Two House lawmakers on Thursday refiled bipartisan legislation to provide military veterans access to medical marijuana. The bill, the Veterans Equal Access Act, was reintroduced in the House by Representative Earl Blumenauer, a Democrat from Oregon, and Florida Republican Representative Brian Mast, who lost both legs while serving in the Army in Afghanistan.
“I woke up in a situation where I was probably on 20 different narcotics of various kinds. I was, I had Dilaudid drip, I had oral morphines and [oxycodones] and an epidural,” Mast told Spectrum News. “I had anti-inflammatories, heavy sleep sedatives, antidepressant stuff that I never been on or even thought about, or you could even say the names of before in my life.”
If passed by Congress and signed into law by the president, the Veterans Equal Access Act would permit doctors at the U.S. Department of Veterans Affairs (VA) healthcare facilities to issue recommendations for state-legal medical cannabis. Under current regulations, VA doctors are not allowed to complete the paperwork necessary for military veterans to use medical marijuana in states that have legalized the medicinal use of cannabis.
“We lose almost two dozen veterans a day taking their own life,” said Blumenauer. “We’ve seen a situation where, sadly, the VA, which is not on board, [with] giving access to medical marijuana, was handing out opioids like Tic Tacs. I think there’s some changes that are taking place. I’ve had conversations with the Secretary of Veterans Affairs, but this is a long overdue step.”
The Veterans Equal Access Act has been introduced in Congress with bipartisan support several times over recent years, and the legislation has gained approval at the committee level. But so far, backers of the bill have been unable to get the measure passed.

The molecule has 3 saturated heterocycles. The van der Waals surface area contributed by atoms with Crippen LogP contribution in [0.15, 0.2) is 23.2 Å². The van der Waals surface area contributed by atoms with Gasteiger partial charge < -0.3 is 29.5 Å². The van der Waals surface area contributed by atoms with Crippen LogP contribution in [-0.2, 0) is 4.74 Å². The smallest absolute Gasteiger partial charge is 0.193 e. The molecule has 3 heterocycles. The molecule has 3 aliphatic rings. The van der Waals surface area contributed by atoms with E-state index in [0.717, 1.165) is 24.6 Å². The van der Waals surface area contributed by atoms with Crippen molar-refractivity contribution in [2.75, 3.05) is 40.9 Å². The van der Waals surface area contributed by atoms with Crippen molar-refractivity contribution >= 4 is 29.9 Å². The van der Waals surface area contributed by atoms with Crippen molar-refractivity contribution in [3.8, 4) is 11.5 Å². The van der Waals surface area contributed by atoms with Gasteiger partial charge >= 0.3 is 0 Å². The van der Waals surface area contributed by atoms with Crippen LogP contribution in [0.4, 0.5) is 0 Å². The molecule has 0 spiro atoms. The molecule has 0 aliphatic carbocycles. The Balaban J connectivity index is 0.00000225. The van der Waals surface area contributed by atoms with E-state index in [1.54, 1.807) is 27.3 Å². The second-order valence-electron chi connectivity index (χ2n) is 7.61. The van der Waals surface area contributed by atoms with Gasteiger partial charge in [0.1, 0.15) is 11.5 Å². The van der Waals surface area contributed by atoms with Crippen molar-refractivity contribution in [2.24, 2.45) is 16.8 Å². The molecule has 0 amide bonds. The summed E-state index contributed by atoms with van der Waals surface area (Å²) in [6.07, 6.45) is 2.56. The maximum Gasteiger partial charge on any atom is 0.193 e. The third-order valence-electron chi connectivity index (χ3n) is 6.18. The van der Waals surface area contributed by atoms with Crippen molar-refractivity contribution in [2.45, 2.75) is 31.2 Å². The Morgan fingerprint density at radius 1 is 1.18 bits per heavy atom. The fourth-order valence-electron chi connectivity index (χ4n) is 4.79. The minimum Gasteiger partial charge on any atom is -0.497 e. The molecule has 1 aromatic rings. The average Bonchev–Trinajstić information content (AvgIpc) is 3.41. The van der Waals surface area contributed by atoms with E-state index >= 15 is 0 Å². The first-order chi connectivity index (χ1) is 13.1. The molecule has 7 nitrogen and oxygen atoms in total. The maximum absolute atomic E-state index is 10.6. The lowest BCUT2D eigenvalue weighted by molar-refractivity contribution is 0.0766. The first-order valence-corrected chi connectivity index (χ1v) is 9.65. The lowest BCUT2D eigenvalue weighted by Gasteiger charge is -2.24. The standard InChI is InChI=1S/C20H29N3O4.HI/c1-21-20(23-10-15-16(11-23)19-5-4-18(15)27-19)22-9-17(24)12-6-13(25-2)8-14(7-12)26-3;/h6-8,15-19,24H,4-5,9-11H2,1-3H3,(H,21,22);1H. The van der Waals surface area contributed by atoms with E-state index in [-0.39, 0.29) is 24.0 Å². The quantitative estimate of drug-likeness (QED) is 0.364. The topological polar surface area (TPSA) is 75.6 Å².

“Today was a monumental day for our veterans. We have been working for years to reform this counterproductive policy that forces veterans outside of the VA to receive legal medical cannabis treatment for chronic pain and PTSD,” Blumenauer said when the bill was approved by the House Veterans Affairs Committee in March 2020. “This is the culmination of the tremendous work of our movement, but we will not be finished until this becomes the law of the land. We must reform our federal cannabis policy.”
Bill Has Broad Bipartisan Support
Blumenauer said that the VA does not support the legislation to give veterans access to medical cannabis. But veterans groups including AMVETS and Veterans of Foreign Wars (VFW) are backing the bill.
“Some veterans across the country are hesitant to even use VA health care because they’re concerned about having to discuss the cannabis products they’re legally putting in their bodies with VA doctors,” said Brittany Dymond, an associate director with the VFW.
The Veterans Equal Access Act is also supported by cannabis policy reform groups including the National Organization for the Reform of Marijuana Laws (NORML) and the Drug Policy Alliance, as well as representatives of the regulated cannabis industry. Saphira Galoob, the executive director of the National Cannabis Roundtable, said that the bill will open up new treatment options to veterans in states that have legalized medical marijuana.
“It is unconscionable to deny our veterans equal access to the full array of medical treatments and options that all other adults in the 37 states with medical cannabis programs have available,” Galoob said in a statement from the cannabis industry trade group. “VA doctors must be allowed to discuss medical cannabis and provide recommendations on state-legal programs to the veterans they serve, and we thank Congressman Blumenauer and Congressman Mast for their dedication to moving this important measure forward in the 118th Congress. NCR was honored to be present for today’s announcement, and to support this much-needed, bipartisan bill.”
The Veterans Equal Access Act was referred to the House Committee on Veterans Affairs, where it awaits further consideration. The full text of the bill is available online.
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